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With the Patient Protection and Affordable Care Act, also known as ObamaCare, expected to be implemented in 2014, there is a question regarding job growth in the health care industry. ObamaCare will provide affordable health care to individuals who had none prior to its implementation. Thus, a large group of individuals once wary of hospital visits or long term treatments will be seeking assistance from health care professionals more regularly, increasing the demand. As a result, job growth is expected at all levels of the industry. Additionally, growth will be found in related non-health specific fields, such as accounting, in order to keep pace with the influx of patients.

Though contention exists regarding how such jobs will be created, what is clear that supply will have to meet demand, and once such care is in place demand is expected to reach new heights. Coupled with the aging population of baby boomers, now approaching retirement age and affected by ailments common to that age group, the stress on the system will only be alleviated by creating new positions. Additionally, the need for pharmacists, physicians, and other medical specialists will increase due to the limited capacity of existing physicians to meet the needs of an increased patient load without negatively impacting the quality of care.

Individuals are unclear at how quickly jobs will be made available once ObamaCare is in place, though many agree that over time the effect will result in the increase of medical professionals particularly among nurses, medical assistants, laboratory and pharmacy technicians, medical insurance coders, among others. This is due to the need for qualified individuals that may assist patients regularly, providing attention and resources that physicians cannot. Lower level health care is a necessity in the current system, allowing for hospitals, clinics, nursing homes and other care facilities to run smoothly while providing care efficiently. The low amount of study necessary to fulfill such roles will allow individuals to easily train for and enter the workforce to meet expected demand.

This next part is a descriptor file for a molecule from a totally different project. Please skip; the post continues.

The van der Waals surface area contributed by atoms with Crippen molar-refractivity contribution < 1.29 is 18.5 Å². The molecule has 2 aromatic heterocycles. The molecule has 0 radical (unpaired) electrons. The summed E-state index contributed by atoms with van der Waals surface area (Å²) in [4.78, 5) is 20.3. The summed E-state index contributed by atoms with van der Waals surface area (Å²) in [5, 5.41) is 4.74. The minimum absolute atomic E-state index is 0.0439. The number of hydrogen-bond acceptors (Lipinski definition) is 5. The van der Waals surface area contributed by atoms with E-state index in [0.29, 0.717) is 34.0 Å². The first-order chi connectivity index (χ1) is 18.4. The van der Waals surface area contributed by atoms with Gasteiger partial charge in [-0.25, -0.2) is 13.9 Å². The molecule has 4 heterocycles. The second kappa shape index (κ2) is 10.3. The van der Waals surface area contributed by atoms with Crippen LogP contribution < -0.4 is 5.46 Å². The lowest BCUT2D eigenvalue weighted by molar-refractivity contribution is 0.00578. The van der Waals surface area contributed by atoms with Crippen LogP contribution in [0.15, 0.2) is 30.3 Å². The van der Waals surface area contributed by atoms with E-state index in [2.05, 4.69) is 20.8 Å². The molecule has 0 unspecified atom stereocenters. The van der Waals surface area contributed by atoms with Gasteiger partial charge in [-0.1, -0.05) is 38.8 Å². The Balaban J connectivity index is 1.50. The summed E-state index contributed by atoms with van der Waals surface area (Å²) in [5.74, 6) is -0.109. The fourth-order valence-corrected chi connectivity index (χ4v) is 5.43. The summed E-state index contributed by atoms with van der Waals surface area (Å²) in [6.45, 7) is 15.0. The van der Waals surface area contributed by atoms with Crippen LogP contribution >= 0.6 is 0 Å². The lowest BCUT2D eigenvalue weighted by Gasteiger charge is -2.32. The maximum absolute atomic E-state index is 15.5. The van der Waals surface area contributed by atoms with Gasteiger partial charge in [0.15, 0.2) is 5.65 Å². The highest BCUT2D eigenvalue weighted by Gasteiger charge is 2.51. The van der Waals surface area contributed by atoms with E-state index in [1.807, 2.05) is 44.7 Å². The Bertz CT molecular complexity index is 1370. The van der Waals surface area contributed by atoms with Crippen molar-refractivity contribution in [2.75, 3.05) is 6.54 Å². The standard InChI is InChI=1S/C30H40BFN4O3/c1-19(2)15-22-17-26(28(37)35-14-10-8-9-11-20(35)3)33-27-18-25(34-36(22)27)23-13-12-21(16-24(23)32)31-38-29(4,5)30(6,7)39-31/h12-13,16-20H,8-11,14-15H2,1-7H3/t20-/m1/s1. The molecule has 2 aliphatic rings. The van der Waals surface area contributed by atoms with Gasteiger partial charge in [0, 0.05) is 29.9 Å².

Physicians, pharmacists, and other professionals requiring doctoral or equivalent study will also be in higher demand, but limited educational resources will hinder the ability to produce such individuals to meet demand. As a result, more programs will have to be implemented to train such individuals, resulting in job creation in the education field. As a result of increased employment, the necessity to keep track of records and funds will also increase, necessitating the need for medical managers, health care administrators, accountants, lawyers and more. The ripple effect from providing health care should affect a number of industries and educational institutions, providing more opportunities to a large cross section of the American working public.

The advent of health care insurance for the majority of Americans is going to introduce a number of changes, seen and unforeseen. As the field begins to experience growth, the system and its employees must adapt to meet those challenges head on. Individuals who pursue studies in a health care profession now will be prepared to enter the industry at the beginning of this growth, and will be better poised to adapt to and affect changes as necessary. ObamaCare is going to provide the means for individuals to obtain health care coverage, but it is the medical professionals at all levels, both current and future, that will be responsible for meeting the needs of Americans for generations to come.

Additional information is available through the following articles:

The New RepublicWill the Affordable Care Act Kill Jobs?

The ExaminerObamacare Upheld

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